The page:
There’s a little background to that. Before being named king upon his father’s death in 2000, Adongo, now either 47 or 52 (he talks of conflicting information about his date of birth), was living ordinarily in Canada with his family. The war that broke in his country in 1983 had driven him out. He went to Syria, then Cuba, and finally to Canada, where he had considered settling in. Not being the first son, he had at no moment expected to become King. Surprised he was, therefore, when it turned out that it was he whom his father had secretly named the would-be heir of the throne. Ordinarily, his elder brother would have been the choice.

The appointment fell flat on his laps unexpectedly. Suddenly, he was caught between a tough choice — to decline the appointment and continue living in a foreign country, or accept and go back home. "That was a difficult moment for me. Anyway, I finally decided to return to my country. I was then crowned King in 2001."

King Adongo’s authority in Anyuak country can be assessed through the responsibility that comes with his position. He holds the last word on community governance matters, including resolving internecine as well as externally instigated communal disputes. The fact that his traditional territory spreads into Ethiopia complicates things further. He has to obviously consider foreign relations at that level.

The return of peace to the larger country has reawakened interest in the traditional systems that, though were not extinguished during the war, had, in King Adongo’s perception, been threatened. The absence of a unifying body of all traditional leaders to consolidate their interests and relate these with the central government for effective governance to community level, has been an issue of discussion. Traditional leaders want that badly, and so one of King Adongo's latest engagements is to participate in its formation.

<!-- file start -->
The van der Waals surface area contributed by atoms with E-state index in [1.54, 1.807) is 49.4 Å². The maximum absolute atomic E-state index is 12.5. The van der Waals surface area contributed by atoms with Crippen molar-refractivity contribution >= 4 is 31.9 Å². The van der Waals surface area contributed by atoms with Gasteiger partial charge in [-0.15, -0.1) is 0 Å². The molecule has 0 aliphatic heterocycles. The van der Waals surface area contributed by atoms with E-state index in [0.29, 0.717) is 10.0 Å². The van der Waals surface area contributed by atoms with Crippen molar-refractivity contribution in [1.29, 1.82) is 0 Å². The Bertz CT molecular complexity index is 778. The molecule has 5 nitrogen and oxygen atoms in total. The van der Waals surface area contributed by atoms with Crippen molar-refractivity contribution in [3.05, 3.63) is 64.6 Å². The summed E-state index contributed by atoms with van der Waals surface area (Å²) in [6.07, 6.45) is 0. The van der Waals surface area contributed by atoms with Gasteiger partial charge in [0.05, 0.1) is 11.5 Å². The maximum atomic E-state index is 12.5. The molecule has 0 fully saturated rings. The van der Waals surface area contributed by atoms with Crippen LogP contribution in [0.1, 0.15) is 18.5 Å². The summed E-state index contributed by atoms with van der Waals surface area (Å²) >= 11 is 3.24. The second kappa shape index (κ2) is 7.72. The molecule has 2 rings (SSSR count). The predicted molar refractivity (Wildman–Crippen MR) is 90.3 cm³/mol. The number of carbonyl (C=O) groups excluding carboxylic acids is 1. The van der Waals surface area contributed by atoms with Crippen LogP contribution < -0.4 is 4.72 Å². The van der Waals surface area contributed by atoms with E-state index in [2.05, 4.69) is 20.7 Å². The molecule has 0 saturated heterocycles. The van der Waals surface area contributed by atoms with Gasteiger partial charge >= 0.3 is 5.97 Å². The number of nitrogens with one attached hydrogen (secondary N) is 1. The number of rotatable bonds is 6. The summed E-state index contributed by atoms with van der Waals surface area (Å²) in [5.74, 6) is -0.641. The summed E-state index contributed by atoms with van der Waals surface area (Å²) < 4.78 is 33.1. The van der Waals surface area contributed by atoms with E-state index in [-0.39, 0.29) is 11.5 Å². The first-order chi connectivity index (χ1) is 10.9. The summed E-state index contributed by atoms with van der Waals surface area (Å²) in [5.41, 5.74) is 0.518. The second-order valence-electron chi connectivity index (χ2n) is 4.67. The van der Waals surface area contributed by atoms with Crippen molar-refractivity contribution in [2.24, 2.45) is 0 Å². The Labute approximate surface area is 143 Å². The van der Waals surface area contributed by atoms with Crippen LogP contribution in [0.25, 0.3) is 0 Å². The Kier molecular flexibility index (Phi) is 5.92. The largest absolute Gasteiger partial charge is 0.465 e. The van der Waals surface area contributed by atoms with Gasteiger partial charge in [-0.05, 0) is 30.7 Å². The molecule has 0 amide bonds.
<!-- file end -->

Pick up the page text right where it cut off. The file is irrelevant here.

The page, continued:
It was such interest that sparked the three-nation African tour. South Africa, Botswana and Ghana are examples of countries in which strong traditional governance systems co-exist with the central governments, hence their selection as destinations for the tour.

That trip has now lit up a fire in the various other kings, paramount chiefs, and princes who took part. They now want to establish an association to collectively serve the interests of their respective communities.

In that way, they will have a unifying voice, and perhaps find strength to play a part in resolving the Darfur crisis, for example. And talking of the troubled Darfur region, King Adongo expresses his opinion. "Darfur is considered to be in Northern Sudan. We are in South Sudan, but what is going on there saddens us as southerners. We want peace in that part of Sudan." A conversation thereafter with Paramount Chief Dennis Dar Amallo Kundi, of the Bari people in Juba, yields similar discussion lines. But he keeps emphasising the need for a "rest house" for all chiefs of Juba, where the "high council of chiefs" in the region could also hold decision-making meetings.

A hearty chat with him ends my brief encounter with a section of Sudanese traditional aristocracy. Their humility, however, leave me a little surprised. They are different from the more familiar big-time royalty that comes with significant amounts of sophistication.

ewamari@nation.co.ke